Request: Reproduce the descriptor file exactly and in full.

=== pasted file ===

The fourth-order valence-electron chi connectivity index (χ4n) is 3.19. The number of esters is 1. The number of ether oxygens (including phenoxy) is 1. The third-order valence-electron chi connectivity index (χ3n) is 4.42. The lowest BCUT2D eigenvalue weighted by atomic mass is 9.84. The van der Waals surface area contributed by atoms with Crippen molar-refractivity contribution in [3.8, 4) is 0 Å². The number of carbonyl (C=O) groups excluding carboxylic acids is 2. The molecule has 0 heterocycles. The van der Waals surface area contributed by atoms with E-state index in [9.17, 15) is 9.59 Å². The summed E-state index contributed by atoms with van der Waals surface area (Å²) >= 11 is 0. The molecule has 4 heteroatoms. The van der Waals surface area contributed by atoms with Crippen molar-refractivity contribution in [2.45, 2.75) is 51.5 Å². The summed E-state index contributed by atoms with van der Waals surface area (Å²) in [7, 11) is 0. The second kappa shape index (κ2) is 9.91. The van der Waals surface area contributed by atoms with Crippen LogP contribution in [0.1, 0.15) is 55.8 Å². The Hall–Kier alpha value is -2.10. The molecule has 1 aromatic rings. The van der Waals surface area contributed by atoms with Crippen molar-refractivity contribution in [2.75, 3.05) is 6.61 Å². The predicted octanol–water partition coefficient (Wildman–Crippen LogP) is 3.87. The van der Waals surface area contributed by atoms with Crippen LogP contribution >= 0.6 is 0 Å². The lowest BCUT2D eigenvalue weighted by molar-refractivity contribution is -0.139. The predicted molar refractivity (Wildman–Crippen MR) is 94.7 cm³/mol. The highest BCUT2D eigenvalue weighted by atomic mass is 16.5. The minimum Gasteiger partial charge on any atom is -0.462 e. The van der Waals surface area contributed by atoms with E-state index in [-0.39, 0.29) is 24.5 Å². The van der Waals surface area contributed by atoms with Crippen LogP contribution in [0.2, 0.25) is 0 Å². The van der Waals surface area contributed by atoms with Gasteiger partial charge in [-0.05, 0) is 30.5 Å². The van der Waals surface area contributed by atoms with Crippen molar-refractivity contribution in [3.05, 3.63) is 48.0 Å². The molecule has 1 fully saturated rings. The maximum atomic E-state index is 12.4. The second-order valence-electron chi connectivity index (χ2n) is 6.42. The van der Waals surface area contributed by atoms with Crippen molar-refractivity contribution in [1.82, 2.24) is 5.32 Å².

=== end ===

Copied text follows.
The fourth-order valence-electron chi connectivity index (χ4n) is 3.19. The number of esters is 1. The number of ether oxygens (including phenoxy) is 1. The third-order valence-electron chi connectivity index (χ3n) is 4.42. The lowest BCUT2D eigenvalue weighted by atomic mass is 9.84. The van der Waals surface area contributed by atoms with Crippen molar-refractivity contribution in [3.8, 4) is 0 Å². The number of carbonyl (C=O) groups excluding carboxylic acids is 2. The molecule has 0 heterocycles. The van der Waals surface area contributed by atoms with E-state index in [9.17, 15) is 9.59 Å². The summed E-state index contributed by atoms with van der Waals surface area (Å²) >= 11 is 0. The molecule has 4 heteroatoms. The van der Waals surface area contributed by atoms with Crippen molar-refractivity contribution in [2.45, 2.75) is 51.5 Å². The summed E-state index contributed by atoms with van der Waals surface area (Å²) in [7, 11) is 0. The second kappa shape index (κ2) is 9.91. The van der Waals surface area contributed by atoms with Crippen LogP contribution in [0.1, 0.15) is 55.8 Å². The Hall–Kier alpha value is -2.10. The molecule has 1 aromatic rings. The van der Waals surface area contributed by atoms with Crippen molar-refractivity contribution in [2.75, 3.05) is 6.61 Å². The predicted octanol–water partition coefficient (Wildman–Crippen LogP) is 3.87. The van der Waals surface area contributed by atoms with Crippen LogP contribution >= 0.6 is 0 Å². The lowest BCUT2D eigenvalue weighted by molar-refractivity contribution is -0.139. The predicted molar refractivity (Wildman–Crippen MR) is 94.7 cm³/mol. The highest BCUT2D eigenvalue weighted by atomic mass is 16.5. The minimum Gasteiger partial charge on any atom is -0.462 e. The van der Waals surface area contributed by atoms with E-state index in [-0.39, 0.29) is 24.5 Å². The van der Waals surface area contributed by atoms with Crippen LogP contribution in [0.2, 0.25) is 0 Å². The van der Waals surface area contributed by atoms with Gasteiger partial charge in [-0.05, 0) is 30.5 Å². The van der Waals surface area contributed by atoms with Crippen molar-refractivity contribution in [3.05, 3.63) is 48.0 Å². The molecule has 1 fully saturated rings. The maximum atomic E-state index is 12.4. The second-order valence-electron chi connectivity index (χ2n) is 6.42. The van der Waals surface area contributed by atoms with Crippen molar-refractivity contribution in [1.82, 2.24) is 5.32 Å².